CAL'AMY, EDMUND ( 1600-66). An English divine. He was born at ‘Valbrook,Eebruary,1600; studied at Pembroke Ball. Cambridge. where he attached himself to the Calvinistic party; and afterwards became domestic chaplain to the Bishop of Ely. In 1626 he was appointed lec turer at Bury Saint Edmunds, but resigned his office in 1636, when the order to read the Book of Sports began to be enforced. In 1639 he was chosen minister of Saint -Nlary, Aldcrmanbury, London. Ile now entered warmly into the con troversies of the time, and became noted as a leading man on the side of the Presbyterians. He had a principal share in the composition of Suleclyntouus, a work intended is a reply to Bishop !fall's Episcopocie by Darin,- Right (Lon don, 1640) , and one of the most able and popular polemics of the day. Like the mass of the Presbyterian clergy, he was monarchical and not repuhlican in his political opinions. Ile disap proved, therefore, of the execution of Charles, and the Protectorate of Cromwell, and did not hesitate to avow his attachment to the royal cause. Ile was one of the deputies appointed to meet Charles II. in Holland and congratulate him on his restoration. llis services were nized by the offer of a bishopric, which he refused from conscientious scruples. Ile took part in the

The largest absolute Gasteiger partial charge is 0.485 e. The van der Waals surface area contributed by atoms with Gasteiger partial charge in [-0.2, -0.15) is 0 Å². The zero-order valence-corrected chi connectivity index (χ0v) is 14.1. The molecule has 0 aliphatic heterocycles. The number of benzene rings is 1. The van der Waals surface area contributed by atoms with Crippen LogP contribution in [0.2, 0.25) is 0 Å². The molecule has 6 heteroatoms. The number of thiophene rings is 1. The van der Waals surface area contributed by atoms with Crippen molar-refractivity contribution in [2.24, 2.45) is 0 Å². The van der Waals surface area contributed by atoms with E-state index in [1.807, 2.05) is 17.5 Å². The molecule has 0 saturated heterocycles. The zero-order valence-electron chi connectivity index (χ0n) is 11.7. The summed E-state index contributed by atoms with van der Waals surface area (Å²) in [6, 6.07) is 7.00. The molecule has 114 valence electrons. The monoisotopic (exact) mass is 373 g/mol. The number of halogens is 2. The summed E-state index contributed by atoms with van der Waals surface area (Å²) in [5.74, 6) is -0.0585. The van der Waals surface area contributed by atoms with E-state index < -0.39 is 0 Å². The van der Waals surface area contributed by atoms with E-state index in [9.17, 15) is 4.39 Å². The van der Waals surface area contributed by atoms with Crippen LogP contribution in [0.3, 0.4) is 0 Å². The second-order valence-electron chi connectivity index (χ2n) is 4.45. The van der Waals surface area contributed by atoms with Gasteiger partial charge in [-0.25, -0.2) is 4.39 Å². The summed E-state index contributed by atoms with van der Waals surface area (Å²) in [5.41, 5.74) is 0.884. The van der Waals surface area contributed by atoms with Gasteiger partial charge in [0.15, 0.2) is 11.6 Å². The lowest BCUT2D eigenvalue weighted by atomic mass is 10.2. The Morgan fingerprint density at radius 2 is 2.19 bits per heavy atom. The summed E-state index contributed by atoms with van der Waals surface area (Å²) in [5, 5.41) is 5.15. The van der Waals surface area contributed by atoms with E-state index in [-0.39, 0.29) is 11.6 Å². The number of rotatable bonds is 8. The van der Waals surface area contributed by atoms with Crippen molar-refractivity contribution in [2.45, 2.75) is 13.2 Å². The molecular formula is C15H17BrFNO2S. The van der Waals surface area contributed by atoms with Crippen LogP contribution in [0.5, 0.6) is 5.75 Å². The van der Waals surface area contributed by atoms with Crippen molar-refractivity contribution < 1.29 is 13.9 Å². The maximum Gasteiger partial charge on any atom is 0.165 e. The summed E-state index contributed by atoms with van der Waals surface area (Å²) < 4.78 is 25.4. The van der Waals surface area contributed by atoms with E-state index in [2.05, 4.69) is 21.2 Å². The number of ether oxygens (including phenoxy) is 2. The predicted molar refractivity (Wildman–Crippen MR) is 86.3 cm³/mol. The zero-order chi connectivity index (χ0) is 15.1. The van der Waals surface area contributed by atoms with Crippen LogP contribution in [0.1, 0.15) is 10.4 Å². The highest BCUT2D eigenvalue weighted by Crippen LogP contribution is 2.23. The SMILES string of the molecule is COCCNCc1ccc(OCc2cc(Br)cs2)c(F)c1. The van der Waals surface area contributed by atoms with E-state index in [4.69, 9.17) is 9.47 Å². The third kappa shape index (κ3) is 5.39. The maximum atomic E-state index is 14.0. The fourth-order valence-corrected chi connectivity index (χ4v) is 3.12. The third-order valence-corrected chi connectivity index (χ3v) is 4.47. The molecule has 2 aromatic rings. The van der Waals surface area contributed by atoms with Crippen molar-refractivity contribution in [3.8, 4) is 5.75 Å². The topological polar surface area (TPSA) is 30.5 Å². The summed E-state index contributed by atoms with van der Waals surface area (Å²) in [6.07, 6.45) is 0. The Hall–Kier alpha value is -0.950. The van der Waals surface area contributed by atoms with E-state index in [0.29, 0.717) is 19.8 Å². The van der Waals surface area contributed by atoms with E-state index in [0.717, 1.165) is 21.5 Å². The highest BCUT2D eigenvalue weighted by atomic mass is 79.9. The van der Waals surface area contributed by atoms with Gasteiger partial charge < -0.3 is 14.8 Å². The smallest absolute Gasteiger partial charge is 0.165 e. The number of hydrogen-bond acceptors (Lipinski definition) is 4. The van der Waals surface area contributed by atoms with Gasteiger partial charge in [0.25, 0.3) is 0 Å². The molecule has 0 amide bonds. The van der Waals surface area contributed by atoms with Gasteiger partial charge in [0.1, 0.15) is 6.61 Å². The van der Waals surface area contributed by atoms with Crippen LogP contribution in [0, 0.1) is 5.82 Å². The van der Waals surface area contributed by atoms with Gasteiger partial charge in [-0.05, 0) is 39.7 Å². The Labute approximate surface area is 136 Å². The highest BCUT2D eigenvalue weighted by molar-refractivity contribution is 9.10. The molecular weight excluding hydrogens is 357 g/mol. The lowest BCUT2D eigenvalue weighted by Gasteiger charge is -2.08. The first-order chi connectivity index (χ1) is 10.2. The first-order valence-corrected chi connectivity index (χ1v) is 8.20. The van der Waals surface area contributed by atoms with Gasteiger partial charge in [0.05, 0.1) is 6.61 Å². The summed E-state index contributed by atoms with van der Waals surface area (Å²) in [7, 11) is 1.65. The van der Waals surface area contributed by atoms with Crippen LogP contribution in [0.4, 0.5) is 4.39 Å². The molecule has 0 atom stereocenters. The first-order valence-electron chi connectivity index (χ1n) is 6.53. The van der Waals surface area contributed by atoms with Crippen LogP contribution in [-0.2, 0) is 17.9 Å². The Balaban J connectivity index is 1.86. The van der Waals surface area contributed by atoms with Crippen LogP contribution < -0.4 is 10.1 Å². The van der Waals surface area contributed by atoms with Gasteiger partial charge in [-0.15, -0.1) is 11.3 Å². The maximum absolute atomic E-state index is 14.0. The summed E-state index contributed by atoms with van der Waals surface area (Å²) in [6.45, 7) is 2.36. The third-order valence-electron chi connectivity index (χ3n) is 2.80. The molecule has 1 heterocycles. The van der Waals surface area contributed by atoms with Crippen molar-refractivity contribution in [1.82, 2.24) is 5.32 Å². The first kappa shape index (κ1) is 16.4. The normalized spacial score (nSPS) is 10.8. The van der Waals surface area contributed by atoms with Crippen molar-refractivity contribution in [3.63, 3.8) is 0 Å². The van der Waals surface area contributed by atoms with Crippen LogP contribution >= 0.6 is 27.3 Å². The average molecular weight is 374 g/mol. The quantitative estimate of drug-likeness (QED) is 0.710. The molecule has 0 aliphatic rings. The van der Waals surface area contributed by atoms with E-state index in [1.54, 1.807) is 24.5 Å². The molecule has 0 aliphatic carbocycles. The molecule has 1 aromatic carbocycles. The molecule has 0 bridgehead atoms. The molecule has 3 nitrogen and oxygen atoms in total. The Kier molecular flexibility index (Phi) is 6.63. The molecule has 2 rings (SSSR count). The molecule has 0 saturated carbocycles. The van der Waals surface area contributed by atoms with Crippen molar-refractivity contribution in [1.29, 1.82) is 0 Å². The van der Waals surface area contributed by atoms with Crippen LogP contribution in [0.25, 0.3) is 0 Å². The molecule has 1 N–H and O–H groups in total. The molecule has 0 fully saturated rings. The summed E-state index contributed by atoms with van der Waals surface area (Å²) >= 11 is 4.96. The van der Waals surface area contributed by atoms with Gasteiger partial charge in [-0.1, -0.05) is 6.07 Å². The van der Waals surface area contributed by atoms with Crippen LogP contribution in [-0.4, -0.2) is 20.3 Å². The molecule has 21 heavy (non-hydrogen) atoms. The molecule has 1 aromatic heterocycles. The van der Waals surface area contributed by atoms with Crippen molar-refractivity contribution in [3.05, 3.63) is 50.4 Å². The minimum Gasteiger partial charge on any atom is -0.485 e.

Savoy Conference (16611, but was ejected from his living by the Uniformity Act (1662) : for venturing to preach in his church (December 28, 1662), he was cast into prison, hut Charles 11. seeured his release. He died in London October 29, 1666. Two of his sons were educated for a re ligious profession: the one, Rev. Dr, Benjamin Calamine, became a High Churehman, and wrote Discourse About a Scrupulous Conscience; the other, Edmund Calalny, was ejected for non-con formity, and had a son, also named Edmund (1671-1732), who acquired reputation as the biographer of the ejected clergy. He was born in London, April 5. 1671, educated among the Dis senters and in Holland (1088-91) ; was pastor in London, 1692, and died there June 3, 1732. He was held in high regard, and his Nonconformists' ilemorial (1778). as it is now called, a book %%ilia underwent important changes while in the author's hands, is the best source of knowledge respecting the •000 ministers ejected from the Church of England by the Act of Conformity. Consult Palmer, Abridgment of Nonconformists' Memorial (London. 1802-03), and his autobiog raphy. Historical Aeeount of My Own Life (Lon don, 1830).